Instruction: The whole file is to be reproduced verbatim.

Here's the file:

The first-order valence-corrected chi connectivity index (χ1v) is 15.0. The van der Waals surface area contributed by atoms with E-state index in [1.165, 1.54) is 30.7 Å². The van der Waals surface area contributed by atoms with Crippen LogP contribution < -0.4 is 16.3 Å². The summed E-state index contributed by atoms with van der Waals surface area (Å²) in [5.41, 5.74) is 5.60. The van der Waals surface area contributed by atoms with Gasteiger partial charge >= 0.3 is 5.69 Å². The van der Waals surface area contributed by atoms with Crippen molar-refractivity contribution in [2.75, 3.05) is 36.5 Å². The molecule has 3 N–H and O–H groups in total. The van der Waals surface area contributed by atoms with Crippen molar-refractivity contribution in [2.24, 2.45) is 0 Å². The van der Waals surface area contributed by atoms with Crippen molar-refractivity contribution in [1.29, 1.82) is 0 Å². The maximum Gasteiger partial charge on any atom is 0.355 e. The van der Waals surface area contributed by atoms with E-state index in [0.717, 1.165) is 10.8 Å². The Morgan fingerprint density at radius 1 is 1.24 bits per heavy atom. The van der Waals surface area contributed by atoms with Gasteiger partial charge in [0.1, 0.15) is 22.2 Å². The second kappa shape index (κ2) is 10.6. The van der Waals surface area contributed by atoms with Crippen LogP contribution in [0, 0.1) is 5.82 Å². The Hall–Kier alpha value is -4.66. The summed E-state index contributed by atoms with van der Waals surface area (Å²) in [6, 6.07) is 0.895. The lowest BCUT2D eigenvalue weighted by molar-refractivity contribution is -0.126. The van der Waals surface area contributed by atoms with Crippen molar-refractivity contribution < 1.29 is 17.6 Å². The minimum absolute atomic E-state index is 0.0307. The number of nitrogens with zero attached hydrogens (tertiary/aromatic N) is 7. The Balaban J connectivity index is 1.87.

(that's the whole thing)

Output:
The first-order valence-corrected chi connectivity index (χ1v) is 15.0. The van der Waals surface area contributed by atoms with E-state index in [1.165, 1.54) is 30.7 Å². The van der Waals surface area contributed by atoms with Crippen LogP contribution < -0.4 is 16.3 Å². The summed E-state index contributed by atoms with van der Waals surface area (Å²) in [5.41, 5.74) is 5.60. The van der Waals surface area contributed by atoms with Gasteiger partial charge >= 0.3 is 5.69 Å². The van der Waals surface area contributed by atoms with Crippen molar-refractivity contribution in [2.75, 3.05) is 36.5 Å². The molecule has 3 N–H and O–H groups in total. The van der Waals surface area contributed by atoms with Crippen molar-refractivity contribution in [2.24, 2.45) is 0 Å². The van der Waals surface area contributed by atoms with Crippen molar-refractivity contribution in [1.29, 1.82) is 0 Å². The maximum Gasteiger partial charge on any atom is 0.355 e. The van der Waals surface area contributed by atoms with E-state index in [0.717, 1.165) is 10.8 Å². The Morgan fingerprint density at radius 1 is 1.24 bits per heavy atom. The van der Waals surface area contributed by atoms with Gasteiger partial charge in [0.1, 0.15) is 22.2 Å². The second kappa shape index (κ2) is 10.6. The van der Waals surface area contributed by atoms with Crippen LogP contribution in [0, 0.1) is 5.82 Å². The Hall–Kier alpha value is -4.66. The summed E-state index contributed by atoms with van der Waals surface area (Å²) in [6, 6.07) is 0.895. The lowest BCUT2D eigenvalue weighted by molar-refractivity contribution is -0.126. The van der Waals surface area contributed by atoms with Crippen molar-refractivity contribution < 1.29 is 17.6 Å². The minimum absolute atomic E-state index is 0.0307. The number of nitrogens with zero attached hydrogens (tertiary/aromatic N) is 7. The Balaban J connectivity index is 1.87.